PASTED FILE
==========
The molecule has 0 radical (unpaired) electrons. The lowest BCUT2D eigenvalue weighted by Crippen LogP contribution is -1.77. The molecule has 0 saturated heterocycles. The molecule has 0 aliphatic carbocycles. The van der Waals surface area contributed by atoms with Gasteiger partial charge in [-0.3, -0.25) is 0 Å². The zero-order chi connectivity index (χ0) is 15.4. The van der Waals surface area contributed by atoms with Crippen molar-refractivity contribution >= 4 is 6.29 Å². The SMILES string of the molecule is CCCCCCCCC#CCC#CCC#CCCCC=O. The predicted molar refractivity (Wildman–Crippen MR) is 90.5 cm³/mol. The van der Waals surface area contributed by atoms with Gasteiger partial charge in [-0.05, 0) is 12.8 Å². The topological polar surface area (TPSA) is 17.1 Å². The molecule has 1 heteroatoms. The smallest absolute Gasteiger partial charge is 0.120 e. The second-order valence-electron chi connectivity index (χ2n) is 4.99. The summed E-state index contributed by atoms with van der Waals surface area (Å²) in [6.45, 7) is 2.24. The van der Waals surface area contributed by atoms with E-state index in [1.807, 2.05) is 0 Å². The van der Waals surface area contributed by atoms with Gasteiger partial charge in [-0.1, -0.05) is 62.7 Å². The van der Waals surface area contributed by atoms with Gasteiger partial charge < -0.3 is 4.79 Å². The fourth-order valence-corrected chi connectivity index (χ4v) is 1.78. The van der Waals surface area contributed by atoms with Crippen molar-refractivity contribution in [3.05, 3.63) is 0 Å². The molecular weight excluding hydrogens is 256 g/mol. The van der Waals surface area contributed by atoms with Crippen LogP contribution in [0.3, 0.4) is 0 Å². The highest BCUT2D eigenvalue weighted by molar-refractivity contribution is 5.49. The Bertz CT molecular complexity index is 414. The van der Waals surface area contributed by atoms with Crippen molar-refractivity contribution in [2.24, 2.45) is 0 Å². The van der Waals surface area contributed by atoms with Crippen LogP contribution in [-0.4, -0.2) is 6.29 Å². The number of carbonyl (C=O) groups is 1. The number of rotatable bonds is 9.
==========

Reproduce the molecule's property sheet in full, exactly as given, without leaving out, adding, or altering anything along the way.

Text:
The molecule has 0 radical (unpaired) electrons. The lowest BCUT2D eigenvalue weighted by Crippen LogP contribution is -1.77. The molecule has 0 saturated heterocycles. The molecule has 0 aliphatic carbocycles. The van der Waals surface area contributed by atoms with Gasteiger partial charge in [-0.3, -0.25) is 0 Å². The zero-order chi connectivity index (χ0) is 15.4. The van der Waals surface area contributed by atoms with Crippen molar-refractivity contribution >= 4 is 6.29 Å². The SMILES string of the molecule is CCCCCCCCC#CCC#CCC#CCCCC=O. The predicted molar refractivity (Wildman–Crippen MR) is 90.5 cm³/mol. The van der Waals surface area contributed by atoms with Gasteiger partial charge in [-0.05, 0) is 12.8 Å². The topological polar surface area (TPSA) is 17.1 Å². The molecule has 1 heteroatoms. The smallest absolute Gasteiger partial charge is 0.120 e. The second-order valence-electron chi connectivity index (χ2n) is 4.99. The summed E-state index contributed by atoms with van der Waals surface area (Å²) in [6.45, 7) is 2.24. The van der Waals surface area contributed by atoms with E-state index in [1.807, 2.05) is 0 Å². The van der Waals surface area contributed by atoms with Gasteiger partial charge in [-0.1, -0.05) is 62.7 Å². The van der Waals surface area contributed by atoms with Gasteiger partial charge < -0.3 is 4.79 Å². The fourth-order valence-corrected chi connectivity index (χ4v) is 1.78. The van der Waals surface area contributed by atoms with Crippen molar-refractivity contribution in [3.05, 3.63) is 0 Å². The molecular weight excluding hydrogens is 256 g/mol. The van der Waals surface area contributed by atoms with Crippen LogP contribution in [0.3, 0.4) is 0 Å². The highest BCUT2D eigenvalue weighted by molar-refractivity contribution is 5.49. The Bertz CT molecular complexity index is 414. The van der Waals surface area contributed by atoms with Crippen molar-refractivity contribution in [2.24, 2.45) is 0 Å². The van der Waals surface area contributed by atoms with Crippen LogP contribution in [-0.4, -0.2) is 6.29 Å². The number of carbonyl (C=O) groups is 1. The number of rotatable bonds is 9.